It is very easy to reach this point, where we just want to give up. Instead of being troubled and wanting to abandon our practice, we need to delve more deeply into it. We do so by initially using our buddha-name chanting to master our afflictions and then to eliminate
them. When our chanting is firmly entrenched, we will naturally be neither angry in adverse conditions nor attached to pleasant ones.
The sixth factor of enlightenment is concentration. The goal of concentration in our practice is to uncover our true nature. As Buddhists, we need single-minded concentration. We achieve this by delving deeply into one method and being immersed in it for a long time.
We should not try to learn various methods. Trying to succeed by learning many methods is like trying to arrive at a destination by taking different routes, all at the same time.
If we concentrate on our practice of chanting Amitabha Buddha’s name and resist the temptation to learn other methods, we will be able to achieve constant mindfulness. In this state, we will no longer have thoughts stemming from selfishness, greed, anger, ignorance,
or arrogance. We will no longer crave wealth, sex, fame, food, and sleep. We will not have eliminated these afflictions, but we will be able to keep them in check. At that time, we will be continuously aware of Amitabha Buddha.
But if we are intrigued by many things and want to learn as much as we can from them, we will make little progress in reaching constant mindfulness. In the end, we may learn much but will achieve little. Clearly, this is not what we want to happen. We need to remember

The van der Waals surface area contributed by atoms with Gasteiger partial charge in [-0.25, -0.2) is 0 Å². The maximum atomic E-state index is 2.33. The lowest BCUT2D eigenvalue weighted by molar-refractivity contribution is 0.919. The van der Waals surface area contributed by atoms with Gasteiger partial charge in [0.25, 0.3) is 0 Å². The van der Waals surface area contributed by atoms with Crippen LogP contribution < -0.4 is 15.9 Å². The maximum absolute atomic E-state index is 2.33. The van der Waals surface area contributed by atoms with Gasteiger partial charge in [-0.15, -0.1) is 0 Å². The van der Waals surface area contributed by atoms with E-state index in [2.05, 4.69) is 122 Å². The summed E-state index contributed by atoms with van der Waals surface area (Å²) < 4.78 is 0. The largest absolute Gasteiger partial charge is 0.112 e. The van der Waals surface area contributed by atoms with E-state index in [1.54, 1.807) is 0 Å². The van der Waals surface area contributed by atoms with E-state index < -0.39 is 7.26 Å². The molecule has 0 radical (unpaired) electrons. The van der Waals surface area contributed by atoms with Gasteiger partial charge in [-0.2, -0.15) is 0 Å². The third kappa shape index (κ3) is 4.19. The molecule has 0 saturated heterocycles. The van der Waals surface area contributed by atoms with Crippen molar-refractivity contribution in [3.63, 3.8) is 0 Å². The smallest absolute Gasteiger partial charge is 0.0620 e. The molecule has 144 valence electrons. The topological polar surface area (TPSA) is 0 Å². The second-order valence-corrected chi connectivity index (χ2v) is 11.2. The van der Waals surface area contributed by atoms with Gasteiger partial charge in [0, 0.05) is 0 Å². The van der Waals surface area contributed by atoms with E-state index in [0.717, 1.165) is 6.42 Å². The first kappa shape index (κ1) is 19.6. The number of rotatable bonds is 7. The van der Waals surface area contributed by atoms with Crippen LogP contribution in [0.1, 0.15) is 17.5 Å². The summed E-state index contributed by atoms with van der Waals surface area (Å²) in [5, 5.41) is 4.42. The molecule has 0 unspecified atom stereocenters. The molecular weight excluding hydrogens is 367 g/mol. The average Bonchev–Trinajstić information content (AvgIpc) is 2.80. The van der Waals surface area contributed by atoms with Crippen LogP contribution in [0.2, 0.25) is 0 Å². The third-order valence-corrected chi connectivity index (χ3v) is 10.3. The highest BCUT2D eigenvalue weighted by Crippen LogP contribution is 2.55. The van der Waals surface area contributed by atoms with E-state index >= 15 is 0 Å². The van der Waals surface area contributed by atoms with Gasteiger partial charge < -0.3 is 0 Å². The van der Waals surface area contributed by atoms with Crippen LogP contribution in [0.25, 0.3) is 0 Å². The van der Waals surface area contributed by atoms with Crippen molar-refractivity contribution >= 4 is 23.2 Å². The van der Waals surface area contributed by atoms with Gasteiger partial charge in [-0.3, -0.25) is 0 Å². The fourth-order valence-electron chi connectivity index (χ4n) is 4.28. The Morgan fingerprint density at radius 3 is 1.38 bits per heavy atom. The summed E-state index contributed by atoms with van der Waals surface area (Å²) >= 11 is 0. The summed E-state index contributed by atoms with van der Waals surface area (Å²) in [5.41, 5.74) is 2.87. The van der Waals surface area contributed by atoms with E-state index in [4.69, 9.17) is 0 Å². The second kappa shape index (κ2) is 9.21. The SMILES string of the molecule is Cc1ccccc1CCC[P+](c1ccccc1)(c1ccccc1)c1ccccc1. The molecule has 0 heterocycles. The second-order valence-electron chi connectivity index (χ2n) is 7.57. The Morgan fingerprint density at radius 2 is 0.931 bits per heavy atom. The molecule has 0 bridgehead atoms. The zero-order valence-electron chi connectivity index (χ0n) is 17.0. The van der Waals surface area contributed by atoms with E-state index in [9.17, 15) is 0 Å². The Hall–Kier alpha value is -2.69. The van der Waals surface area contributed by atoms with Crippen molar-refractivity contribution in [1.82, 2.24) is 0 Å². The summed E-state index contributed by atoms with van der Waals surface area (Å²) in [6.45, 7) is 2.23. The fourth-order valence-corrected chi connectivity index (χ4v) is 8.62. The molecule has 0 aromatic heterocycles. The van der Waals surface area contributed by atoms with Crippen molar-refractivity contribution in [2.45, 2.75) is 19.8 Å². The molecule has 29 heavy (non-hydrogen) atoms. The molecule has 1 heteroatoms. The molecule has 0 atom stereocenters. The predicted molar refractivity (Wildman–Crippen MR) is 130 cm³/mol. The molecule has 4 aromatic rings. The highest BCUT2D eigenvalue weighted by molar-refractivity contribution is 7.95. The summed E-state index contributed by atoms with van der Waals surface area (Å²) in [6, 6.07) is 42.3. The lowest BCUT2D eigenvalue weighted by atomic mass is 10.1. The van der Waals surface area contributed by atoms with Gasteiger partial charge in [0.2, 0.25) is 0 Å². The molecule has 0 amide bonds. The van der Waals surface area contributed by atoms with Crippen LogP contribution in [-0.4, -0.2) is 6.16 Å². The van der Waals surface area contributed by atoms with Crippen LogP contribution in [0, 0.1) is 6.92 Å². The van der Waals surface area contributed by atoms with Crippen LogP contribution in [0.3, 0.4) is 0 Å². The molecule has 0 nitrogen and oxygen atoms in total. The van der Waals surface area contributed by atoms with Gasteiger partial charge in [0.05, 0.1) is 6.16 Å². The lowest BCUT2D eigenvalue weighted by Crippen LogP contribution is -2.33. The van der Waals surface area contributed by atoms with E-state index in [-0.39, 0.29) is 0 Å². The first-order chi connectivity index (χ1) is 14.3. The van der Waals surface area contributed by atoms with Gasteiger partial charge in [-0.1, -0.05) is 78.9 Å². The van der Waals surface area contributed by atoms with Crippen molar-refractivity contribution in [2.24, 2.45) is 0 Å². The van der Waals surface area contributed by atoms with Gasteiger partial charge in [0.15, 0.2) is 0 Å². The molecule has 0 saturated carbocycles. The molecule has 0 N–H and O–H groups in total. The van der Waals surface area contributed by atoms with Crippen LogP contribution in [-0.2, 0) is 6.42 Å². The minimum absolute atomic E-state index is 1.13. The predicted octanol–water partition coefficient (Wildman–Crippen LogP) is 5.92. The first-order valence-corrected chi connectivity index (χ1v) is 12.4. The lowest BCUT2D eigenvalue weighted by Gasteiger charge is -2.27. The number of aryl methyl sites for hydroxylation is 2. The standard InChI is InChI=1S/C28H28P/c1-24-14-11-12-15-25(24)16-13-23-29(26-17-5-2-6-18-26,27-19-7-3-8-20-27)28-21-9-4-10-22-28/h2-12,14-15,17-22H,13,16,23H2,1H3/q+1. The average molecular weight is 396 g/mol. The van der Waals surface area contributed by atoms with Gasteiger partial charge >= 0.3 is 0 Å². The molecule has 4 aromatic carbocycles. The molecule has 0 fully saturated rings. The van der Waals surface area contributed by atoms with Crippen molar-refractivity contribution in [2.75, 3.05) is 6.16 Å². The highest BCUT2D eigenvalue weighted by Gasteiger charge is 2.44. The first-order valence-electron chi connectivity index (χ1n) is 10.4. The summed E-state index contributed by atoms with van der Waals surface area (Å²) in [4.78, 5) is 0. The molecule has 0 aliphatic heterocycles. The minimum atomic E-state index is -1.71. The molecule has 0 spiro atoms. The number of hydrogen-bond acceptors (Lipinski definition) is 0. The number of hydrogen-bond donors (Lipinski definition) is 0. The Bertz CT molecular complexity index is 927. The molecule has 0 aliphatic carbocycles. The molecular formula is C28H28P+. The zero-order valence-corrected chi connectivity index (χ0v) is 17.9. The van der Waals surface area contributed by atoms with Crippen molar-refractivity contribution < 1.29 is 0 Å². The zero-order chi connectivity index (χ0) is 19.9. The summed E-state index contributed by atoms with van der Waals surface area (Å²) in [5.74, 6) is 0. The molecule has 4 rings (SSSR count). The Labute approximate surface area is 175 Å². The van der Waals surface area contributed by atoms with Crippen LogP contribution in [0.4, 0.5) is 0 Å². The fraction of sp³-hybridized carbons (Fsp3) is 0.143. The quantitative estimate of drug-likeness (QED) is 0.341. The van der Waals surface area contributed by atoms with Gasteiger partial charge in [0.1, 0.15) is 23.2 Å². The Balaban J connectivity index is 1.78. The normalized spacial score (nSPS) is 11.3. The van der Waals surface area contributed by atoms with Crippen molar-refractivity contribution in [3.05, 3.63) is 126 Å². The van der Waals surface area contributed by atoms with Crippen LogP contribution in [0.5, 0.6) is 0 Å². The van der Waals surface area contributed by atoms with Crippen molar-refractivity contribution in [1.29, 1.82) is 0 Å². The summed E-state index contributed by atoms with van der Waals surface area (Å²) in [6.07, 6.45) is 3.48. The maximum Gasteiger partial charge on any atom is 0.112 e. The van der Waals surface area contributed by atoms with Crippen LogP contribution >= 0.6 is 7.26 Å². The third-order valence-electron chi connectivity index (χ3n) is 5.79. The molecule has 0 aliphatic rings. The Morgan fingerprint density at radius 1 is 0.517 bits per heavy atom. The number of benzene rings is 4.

that the key to success in all undertakings is single-minded concentration.
The seventh factor of enlightenment is equanimity. Not yet having attained equanimity, we usually find ourself tempted by external stimuli. Our senses will be aroused by these stimuli and we will react to them. But we should not be attached to them. When they are
gone, we should not yearn for them. Every time we reminisce about them, a seed is planted in our store consciousness as we create yet another karmic cause. Although our speech and actions may not be creating a karmic cause, our thoughts are. We should remember
that “all phenomena are illusory” and “all conditioned existences are like a dream, an illusion, a bubble, a shadow.”
We need to turn to these seven factors of enlightenment when we encounter problems in our learning and practice. They can help us determine the right method to prevent more obstacles from arising. If we feel sleepy or for whatever reason cannot be mindful of
Amitabha, we can use mindfulness, diligence, and joy to aid us in selecting the most suitable practice. For example, after doing sitting meditation for a while, we may switch to prostrations or walking meditation. Or, if we think that chanting is tedious, we can think of the
beautiful aspects of the Pure Land: how everything there glows with light, how soft the golden ground is, or how beautifully the birds sing.
Alternatively, should we feel agitated or become distracted by external stimuli, we can practice ease, concentration, and equanimity to calm ourselves. We can think of how Amitabha gave rise to extraordinary compassion and made his great vows for our benefit,
and then encourage ourselves to be more like him. We can think of someone whose practice we admire and respect, and try to be more like that person. Or, we can remind ourselves how content we are when we sincerely practice.
These are just some of the ways we can overcome obstacles in our practice and, thus, continue to move forward on the path to enlightenment.
— Chapter 18, "Pure Mind, Compassionate Heart: Lessons from the Amitabha Sutra", Venerable Wuling
Photo credit link